Physical, historical and logical causality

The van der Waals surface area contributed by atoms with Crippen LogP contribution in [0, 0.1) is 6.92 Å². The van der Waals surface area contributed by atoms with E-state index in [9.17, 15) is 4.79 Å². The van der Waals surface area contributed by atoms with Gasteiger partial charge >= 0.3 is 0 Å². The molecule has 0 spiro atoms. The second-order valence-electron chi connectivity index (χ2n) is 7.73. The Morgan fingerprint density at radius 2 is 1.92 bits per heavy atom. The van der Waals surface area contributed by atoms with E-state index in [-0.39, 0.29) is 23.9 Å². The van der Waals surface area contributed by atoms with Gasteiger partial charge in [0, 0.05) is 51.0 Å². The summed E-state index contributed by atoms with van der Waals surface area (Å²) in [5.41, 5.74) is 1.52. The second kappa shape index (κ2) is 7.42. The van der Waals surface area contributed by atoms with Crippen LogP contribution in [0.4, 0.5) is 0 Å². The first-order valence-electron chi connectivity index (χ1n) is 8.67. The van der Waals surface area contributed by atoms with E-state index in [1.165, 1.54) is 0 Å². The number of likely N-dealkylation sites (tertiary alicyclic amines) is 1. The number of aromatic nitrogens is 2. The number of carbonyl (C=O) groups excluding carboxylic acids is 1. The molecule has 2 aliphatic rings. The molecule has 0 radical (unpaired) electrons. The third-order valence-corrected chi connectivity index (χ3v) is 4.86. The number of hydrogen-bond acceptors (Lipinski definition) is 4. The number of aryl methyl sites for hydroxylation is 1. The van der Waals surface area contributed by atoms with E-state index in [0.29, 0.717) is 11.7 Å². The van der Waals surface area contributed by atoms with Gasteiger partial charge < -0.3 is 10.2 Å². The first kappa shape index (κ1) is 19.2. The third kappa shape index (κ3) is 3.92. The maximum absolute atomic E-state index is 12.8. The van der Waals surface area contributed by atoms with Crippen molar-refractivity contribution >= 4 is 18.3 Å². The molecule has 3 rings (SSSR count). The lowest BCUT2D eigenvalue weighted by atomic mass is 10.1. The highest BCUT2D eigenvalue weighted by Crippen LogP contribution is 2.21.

The term causality received special attention during the early modern development ofphilosophy and the natural sciences. It was first of all identified with a deterministic and physicalistic concept of causation which claimed sole jurisdiction over the usage of this term. Due to the eventual reaction to this claim of universal determinism, modern philosophy ventured to safeguard a domain of autonomous freedom which was not subject to the law of causality. The effect of this reaction was that since the dawn of the 'social sciences’ ('Geisteswissenschaften') the widespread conviction emerged that human freedom fundamentally contradicts the true nature of causality. In this study an attempt is made, by using a method of analysing some elementary basic concepts of special sciences, to illustrate in which way this dualistic assessment of causality and freedom could be transcended. This analysis is done by focusing on the relationship between historical and logical causality.